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Rev. Robert S. Graetz Jr.: 1928-2020

A ‘White Preacher’ Leader in Race, Reconciliation in the Civil Rights Movement


In an obituary published by The New York Times, Capital University alumnus Rev. Robert Graetz Jr. was called “an unbowed voice for desegregation” for his tireless work for civil rights alongside his friend, the Rev. Dr. Martin Luther King Jr.

Graetz died Sept. 20 at the age of 92.

Majoring in social science and earning a bachelor’s degree from Capital in 1950, he went on to graduate from Evangelical Lutheran Theological Seminary (which today is Trinity Lutheran Seminary at Capital University) in 1953.

Graetz and his wife, Jean Ellis Graetz ’53, became neighbors of Rosa Parks in the mid-1950s when the Lutheran Church sent him to Montgomery, Ala., to pastor an all-black church. They aided the Montgomery Bus Boycott, driving blacks to and from work during the boycott, and drawing bomb attacks on his home, threats and anonymous phone calls, slashed tires, and other intimidation tactics led by the Ku Klux Klan.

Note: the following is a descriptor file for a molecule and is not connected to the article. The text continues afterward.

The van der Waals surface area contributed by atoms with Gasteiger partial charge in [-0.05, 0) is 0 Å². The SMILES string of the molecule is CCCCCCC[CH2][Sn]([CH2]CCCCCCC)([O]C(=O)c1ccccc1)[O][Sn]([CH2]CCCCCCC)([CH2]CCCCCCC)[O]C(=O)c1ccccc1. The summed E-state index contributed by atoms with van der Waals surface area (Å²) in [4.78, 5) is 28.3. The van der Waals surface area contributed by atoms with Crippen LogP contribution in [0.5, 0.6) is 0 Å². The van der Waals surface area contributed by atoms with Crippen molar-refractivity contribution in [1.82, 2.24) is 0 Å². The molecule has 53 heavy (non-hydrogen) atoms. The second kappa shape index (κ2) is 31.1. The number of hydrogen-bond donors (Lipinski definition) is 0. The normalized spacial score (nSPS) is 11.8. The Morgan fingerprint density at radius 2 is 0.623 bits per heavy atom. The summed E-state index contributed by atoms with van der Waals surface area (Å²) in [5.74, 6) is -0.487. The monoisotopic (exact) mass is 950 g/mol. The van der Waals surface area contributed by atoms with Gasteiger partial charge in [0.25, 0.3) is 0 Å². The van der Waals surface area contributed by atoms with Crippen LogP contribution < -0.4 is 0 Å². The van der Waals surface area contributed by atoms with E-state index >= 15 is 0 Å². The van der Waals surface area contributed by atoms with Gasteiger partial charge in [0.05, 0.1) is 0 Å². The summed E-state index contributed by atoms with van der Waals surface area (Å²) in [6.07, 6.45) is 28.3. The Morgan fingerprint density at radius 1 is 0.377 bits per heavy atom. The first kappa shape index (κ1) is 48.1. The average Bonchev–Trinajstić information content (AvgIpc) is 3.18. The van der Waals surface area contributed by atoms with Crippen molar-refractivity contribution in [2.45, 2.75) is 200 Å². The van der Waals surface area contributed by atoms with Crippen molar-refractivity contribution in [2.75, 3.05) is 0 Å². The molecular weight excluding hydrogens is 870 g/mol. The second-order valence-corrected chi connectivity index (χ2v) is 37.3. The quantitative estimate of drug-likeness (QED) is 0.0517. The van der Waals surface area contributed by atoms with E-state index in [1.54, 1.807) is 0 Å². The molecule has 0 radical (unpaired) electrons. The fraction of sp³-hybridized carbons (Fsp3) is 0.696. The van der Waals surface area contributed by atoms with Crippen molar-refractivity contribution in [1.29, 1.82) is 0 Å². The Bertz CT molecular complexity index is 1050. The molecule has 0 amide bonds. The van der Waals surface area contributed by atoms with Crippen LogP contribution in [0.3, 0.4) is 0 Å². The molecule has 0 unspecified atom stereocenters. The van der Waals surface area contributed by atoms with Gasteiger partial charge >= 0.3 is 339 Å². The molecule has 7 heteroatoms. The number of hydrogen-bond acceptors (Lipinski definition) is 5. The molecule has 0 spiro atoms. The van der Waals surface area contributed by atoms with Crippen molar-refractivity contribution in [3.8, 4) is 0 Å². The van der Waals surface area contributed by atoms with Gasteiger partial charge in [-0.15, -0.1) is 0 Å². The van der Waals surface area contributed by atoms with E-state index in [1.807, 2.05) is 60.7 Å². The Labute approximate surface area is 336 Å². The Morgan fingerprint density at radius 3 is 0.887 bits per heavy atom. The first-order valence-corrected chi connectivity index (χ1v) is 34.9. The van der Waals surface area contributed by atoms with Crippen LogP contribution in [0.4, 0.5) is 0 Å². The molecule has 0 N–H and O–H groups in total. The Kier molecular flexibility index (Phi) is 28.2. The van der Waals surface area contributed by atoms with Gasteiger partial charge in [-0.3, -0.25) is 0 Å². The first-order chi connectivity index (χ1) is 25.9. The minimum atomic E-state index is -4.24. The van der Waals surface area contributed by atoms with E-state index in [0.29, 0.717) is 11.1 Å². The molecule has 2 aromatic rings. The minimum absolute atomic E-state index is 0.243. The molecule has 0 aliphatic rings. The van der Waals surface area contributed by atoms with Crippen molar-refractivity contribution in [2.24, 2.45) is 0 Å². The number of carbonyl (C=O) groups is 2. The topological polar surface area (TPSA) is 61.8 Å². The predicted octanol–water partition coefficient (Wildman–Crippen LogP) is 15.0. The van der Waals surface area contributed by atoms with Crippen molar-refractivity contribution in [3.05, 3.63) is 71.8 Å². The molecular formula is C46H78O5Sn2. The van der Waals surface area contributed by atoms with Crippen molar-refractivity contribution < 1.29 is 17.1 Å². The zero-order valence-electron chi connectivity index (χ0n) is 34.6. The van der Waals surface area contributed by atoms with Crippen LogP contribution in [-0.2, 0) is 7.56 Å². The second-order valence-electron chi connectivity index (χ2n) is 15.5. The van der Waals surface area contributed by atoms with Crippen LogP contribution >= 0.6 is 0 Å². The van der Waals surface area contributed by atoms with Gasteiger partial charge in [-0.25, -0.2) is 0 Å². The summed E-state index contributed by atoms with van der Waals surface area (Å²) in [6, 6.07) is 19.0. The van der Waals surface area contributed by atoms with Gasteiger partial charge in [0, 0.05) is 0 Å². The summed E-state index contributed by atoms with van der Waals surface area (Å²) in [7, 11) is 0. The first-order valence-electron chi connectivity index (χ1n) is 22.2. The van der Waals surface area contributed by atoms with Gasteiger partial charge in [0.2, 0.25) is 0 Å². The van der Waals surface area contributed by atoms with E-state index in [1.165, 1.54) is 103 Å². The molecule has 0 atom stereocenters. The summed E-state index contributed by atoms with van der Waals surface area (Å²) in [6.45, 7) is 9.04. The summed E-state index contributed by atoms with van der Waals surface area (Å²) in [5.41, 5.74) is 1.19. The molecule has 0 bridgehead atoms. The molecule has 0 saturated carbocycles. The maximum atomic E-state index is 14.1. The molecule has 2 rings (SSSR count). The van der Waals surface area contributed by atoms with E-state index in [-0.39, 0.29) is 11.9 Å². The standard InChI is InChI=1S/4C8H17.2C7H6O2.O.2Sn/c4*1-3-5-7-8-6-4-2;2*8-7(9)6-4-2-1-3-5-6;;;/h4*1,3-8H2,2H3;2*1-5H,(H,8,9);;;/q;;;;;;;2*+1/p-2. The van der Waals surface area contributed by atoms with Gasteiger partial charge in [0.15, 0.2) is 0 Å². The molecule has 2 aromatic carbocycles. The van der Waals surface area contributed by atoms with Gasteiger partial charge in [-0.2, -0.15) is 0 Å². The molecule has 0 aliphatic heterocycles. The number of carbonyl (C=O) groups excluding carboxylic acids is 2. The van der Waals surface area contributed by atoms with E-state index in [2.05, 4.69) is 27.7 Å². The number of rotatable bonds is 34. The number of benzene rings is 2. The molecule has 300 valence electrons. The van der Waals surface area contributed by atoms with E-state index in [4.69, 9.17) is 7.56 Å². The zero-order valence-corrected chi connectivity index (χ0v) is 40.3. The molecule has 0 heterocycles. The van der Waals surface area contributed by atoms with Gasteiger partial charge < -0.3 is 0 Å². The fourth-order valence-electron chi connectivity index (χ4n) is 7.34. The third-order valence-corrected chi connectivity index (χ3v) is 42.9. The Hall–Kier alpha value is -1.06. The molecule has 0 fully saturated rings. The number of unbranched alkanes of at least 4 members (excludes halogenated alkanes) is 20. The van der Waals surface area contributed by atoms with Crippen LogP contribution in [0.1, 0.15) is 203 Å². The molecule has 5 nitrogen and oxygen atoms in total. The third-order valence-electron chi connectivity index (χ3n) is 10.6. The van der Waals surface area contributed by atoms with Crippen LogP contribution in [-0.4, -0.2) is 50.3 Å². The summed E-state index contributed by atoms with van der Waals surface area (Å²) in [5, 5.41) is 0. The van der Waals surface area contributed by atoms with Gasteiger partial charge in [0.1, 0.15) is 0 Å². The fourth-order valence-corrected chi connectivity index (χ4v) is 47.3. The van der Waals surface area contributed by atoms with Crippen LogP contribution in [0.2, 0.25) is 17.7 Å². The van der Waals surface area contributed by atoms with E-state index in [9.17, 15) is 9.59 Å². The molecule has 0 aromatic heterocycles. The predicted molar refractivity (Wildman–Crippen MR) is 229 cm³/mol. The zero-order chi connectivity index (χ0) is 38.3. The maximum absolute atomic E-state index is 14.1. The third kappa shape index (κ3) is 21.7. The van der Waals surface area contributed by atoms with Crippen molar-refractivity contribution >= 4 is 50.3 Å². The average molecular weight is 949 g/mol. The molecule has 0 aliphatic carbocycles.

“I became aware of race relations … in 1948,” Graetz said in a 2007 interview for Capital’s alumni magazine. “I had a sociology course with Professor Karl Hem at Capital and founded the Race Relations Club that year. I also joined the NAACP.

“But we didn’t know how awful racial discrimination was until we got (to Montgomery. That was a major shock to us. There had been violence that surrounded the Brown v. Board of Education decision in 1954 and the killing of Emmett Till in 1955, but we weren’t prepared for it when we got there.”

The Graetzes went on to march alongside King, work for school desegregation, lead civil rights pilgrimages, and speak on topics of race relations and civil rights for seven decades.

In his memoir, Graetz wrote, “We feel God has given us the unique privilege of standing with one foot in the Black community and one foot in the white. It may not be comfortable, but that is where we are. And until God tells us it is time to slow down, we intend to keep pressing ahead with our witness.”

In 2019, the work of Bob and Jeannie Graetz was one of the stories featured in “Capital in the Sixties,” a student-led immersion class documentary project about Capital University from 1965-1975.

Watch an introduction to the Graetz story.

Watch the entire “Capital in the Sixties” film.

Read the interview with Bob and Jeannie Graetz from the 2007 issue of CAPITAL magazine.

Montgomery Advisor article